Salted Hake served with Parsley stems and Finnish caviar in buttermilk - A magnificent dish! Arguably, the best thing I ate during this dinner. Everything was pretty much perfect. The Hake (before the sauce was poured) was meticulously cut into circular shape, simply beautiful! The succulent fish was not only looked good, but also tasted amazing. Everything (the buttermilk, caviar and even the scales) worked harmoniously - crunchy, creamy, not too salty etc. I could easily have another round of this dish - a masterpiece art by Rasmus Kofoed
Accompanied by juice: Elderberries and Apple

Old grains and Gluten free bread served warm with Crispy grains and Seeds - There was also butter with sorrel. The portions were small and delivered as part of the middle-course. My favorite was the one with with crispy grain (emmer & spelt) - moist and delightful. I ate 3-4 breads in total; oh the butter was very good too - flavorful and light
Quail egg and Melted Pork fat served with Leeks, Salted Ramson and Melted "Vesterhavs" cheese - The most distinguished flavors were the lards and the cheese. There were plenty of local veggies while some flowers tasted like garlic. Detailed preparations and decent
Scallop served with Söl (Icelandic seaweed) and Sour Berries - Another stunning dish! The plump Norwegian scallop's quality was superb and it was also flawlessly cooked resulting in a truly delicious morsel. The sol brought an 'extra' dimension to the dish while the berry sauce nicely balanced the sweet & juicy scallop. Bravo!
Accompanied by juice: Black Currant and Juniper

Grilled Duck hearts served with Jerusalem Artichoke, Sunflower seeds and Truffle - The rustic & relatively modest duck heart was actually tender and quite meaty without any trace of strong offal characteristic. It's not bad ... The clear 'soup' (made of duck's feet jus) was richer than I initially thought while the rests gave some crunchy textures in contrast to the grilled heart
Pork served with Pear and Pickled pine - Additionally, to enrich the experience, there were cucumber, garlic confit and lemon thyme. The pork neck was executed perfectly; its meat was indeed tender but not too flavorful. The sauce would improve the pork's flavor and it's made of the pork jus + pine. The poached pear was a good element to tone down any strong flavor. It was satisfying and I liked it more than the grilled heart from the previous dish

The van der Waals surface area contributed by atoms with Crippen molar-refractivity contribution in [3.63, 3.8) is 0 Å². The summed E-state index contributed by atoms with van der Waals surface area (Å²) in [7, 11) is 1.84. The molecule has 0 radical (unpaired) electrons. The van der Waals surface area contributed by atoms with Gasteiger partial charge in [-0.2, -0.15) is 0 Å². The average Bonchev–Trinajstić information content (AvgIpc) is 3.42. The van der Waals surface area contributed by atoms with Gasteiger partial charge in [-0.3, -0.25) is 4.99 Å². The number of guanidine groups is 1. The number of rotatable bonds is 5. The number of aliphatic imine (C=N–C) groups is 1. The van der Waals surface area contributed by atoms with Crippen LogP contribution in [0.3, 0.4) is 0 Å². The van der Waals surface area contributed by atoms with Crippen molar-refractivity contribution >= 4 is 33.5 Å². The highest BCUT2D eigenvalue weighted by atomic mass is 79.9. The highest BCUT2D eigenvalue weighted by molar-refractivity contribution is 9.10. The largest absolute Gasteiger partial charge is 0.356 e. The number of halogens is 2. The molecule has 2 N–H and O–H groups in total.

Accompanied by juice: Cloud berry and Pine

Desserts and Sweets

Ice Cream made from Beeswax, Pollen and Honey with cloud berries - It was sweet and creamy. To fully experience it (to taste some acidic flavor), you should dig the berries at the bottom
Dried Apples served with Elderberries, Beetroot, Apple cider and Sheep's yogurt - It was pretty with minimal sweetness (from the white chocolate cream) - pleasant
"Naked Tree" served with Dark beer, Prune and Smoked Beech wood cream - Another artistic presentation - a reflection of its surrounding nature. The cream was rather sweet while the beer ice cream had some bitter flavor - working along well together. Overall, it's a fine dessert
Accompanied by juice: Prune and Pilsner malt

Sweets: Caramel served with Aromatic seeds and Rose hip tea; Cake with Pumpkin seed oil; Chocolate with Oats and Sea buckthorn; Green egg with Pine

For a fine dining establishment, Geranium's location is indeed unusual. It is situated on the 8th floor of a building that's part of a football stadium. However, the restaurant is beautifully designed featuring Danish characteristics such as: minimalist decor, modern furniture made from local wood, and plenty of white & neutral colors. There are lots of windows through which guests could see natural greenery. The view should be much better during lunch; I imagine we could also enjoy the forest and blue sky in a sunny day. Geranium applied an open kitchen concept (though I observed most of the cooking done behind it; they're more like stations for final plating) where diners could see many chefs in action live! It seemed to be a policy of the chef-patron Rasmus Kofoed that 2-3 chefs had to visit each table to present and explain some dishes to their guests. A nice gesture that elevated the unique experience at Geranium. The service was efficient, courteous and rather relaxed; our main 'assigned waitress' delivered the finest hospitality despite having worked at this restaurants only for a few weeks. By the way, she's French. Any questions were welcomed and she did everything she could to properly answer any of our inquiries. The rests of the dining room staffs did decent jobs as well but not as refined as her.  

Overall, it was a wonderful meal and unforgettable experience. I might be blown away by at most 1/4 of the presented dishes, however, in the bigger picture I could see the passion of the Chef Kofoed and his team to always try to create something different including breaking boundaries to reach to the next level, the way skilled artist's aim for his/her next masterpiece. Anybody who wants to have a superb Nordic cuisine meal, Geranium is certainly among the top place that will be able to deliver such fabulous experience. Picture of the dishes: Geranium Mar '16

Food: 95 pts

Service: 94 pts

Overall: 94.5/100